Product 04 Apr 2020

Axual Release Update 2020.1

Here it is, the latest version of Axual, the 2020.1 release. The new version introduces new features that allow you to speed up development, do testing and incident resolution with “Stream Browse & Search”, hook up external systems to Axual REST proxy and maintain schemas for your streams using Schema Upload.

Here it is, the latest version of Axual, the 2020.1 release. The new version introduces new features that allow you to speed up development, do testing and incident resolution with “Stream Browse & Search”, hook up external systems to Axual REST proxy and maintain schemas for your streams using Schema Upload.

Also, we have now adopted a new version scheme. We are moving from an arbitrary version number, being 5.5.1 for the latest release to a less arbitrary version number. Our version numbers will now contain the year of the release in 4 digits, followed by a sequence number. With 4 releases planned yearly, you can expect versions 2020.1 to 2020.4 this year. This new version number is easier to understand and remember, and you can more easily identify how much you are behind on the latest release. Now, let’s explore the wonders of Axual 2020.1.

Axual Release Update 2020.1


In the latest release of our platform, we have added a Stream Browse & Search feature. The question is why did we introduce this new feature?

When you are building an application, whether it is an API or just another business application, you move your app through the Software Development Life Cycle or SDLC in short. In this lifecycle, your DevOps team is responsible for testing the app in various environments, moving your app from DEV to PROD. In these environments, your app needs to pass essential tests before you move to the next environment. Now, when you are testing an API, you might do some automated REST calls to your app to verify it’s working in a particular environment. However, if you are building a streaming application, this is a different story.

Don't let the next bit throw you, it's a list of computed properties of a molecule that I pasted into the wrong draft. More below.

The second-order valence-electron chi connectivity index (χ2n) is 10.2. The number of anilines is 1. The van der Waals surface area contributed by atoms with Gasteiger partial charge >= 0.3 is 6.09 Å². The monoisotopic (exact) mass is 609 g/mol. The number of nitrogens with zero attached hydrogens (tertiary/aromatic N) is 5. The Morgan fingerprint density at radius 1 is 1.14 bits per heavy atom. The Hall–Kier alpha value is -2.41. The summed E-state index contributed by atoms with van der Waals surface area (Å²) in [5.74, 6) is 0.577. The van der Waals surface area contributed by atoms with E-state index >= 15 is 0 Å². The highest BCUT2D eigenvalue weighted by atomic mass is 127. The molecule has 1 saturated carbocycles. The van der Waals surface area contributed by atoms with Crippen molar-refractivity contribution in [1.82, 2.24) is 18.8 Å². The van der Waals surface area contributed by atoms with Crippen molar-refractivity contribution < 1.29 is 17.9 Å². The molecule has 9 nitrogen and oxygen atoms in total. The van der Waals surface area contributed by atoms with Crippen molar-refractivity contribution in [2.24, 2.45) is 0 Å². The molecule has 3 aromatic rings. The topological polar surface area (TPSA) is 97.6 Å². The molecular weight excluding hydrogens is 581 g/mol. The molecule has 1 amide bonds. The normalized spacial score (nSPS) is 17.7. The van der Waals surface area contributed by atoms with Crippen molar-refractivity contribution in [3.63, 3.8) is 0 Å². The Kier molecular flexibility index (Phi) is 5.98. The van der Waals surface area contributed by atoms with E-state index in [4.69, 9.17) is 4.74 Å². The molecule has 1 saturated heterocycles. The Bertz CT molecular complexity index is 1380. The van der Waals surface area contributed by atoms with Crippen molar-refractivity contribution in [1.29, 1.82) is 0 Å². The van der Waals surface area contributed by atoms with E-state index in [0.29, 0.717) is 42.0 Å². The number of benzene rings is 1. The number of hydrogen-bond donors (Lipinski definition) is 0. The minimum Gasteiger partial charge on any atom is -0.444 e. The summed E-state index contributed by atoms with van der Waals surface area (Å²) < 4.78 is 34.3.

To put this in perspective, let’s take an example of Team Rocky, a development team which is working on a streaming use case. Team “Rocky” is building a producer app, producing alert events to a stream. Consuming the message from the stream would give them confidence that what is produced ended up on the platform. But, building a consumer app just to verify this, requires a lot of effort. Wouldn’t it be great if Team Rocky could be able to verify this themselves, without building anything? We think so, just like you do. That’s why we introduced the Stream Browse & Search feature, which can be found on the “Stream detail” page.

How does Stream Browse & Search Work?

Stream Browse & Search allows you to browse or search for messages on a stream in a given time frame, using a keyword you specify. The search results are shown in a list, which can be paginated. By clicking a single record, it is expanded to show a more detailed view of the message contents. You will also find header information there, which can be useful for debugging purposes. Any header that you insert, using your client application, will be visible here. So, any team can now easily determine whether the messages they produced have reached the platform by using Stream Browse & Search.

Access to the messages of a stream is granted based on the following permissions:

We have highlighted the advantage of this feature for a producer, but a consumer would also benefit from it. First of all, before they even start building their consumer app, they can get a sense of what data they can expect by inspecting the stream’s schema, or some actual messages. Second, as soon as they are live with their consumer app, and the app crashes because of an unexpected message, they can use Stream Browse & Search to easily find the message which is causing a problem by narrowing the time window.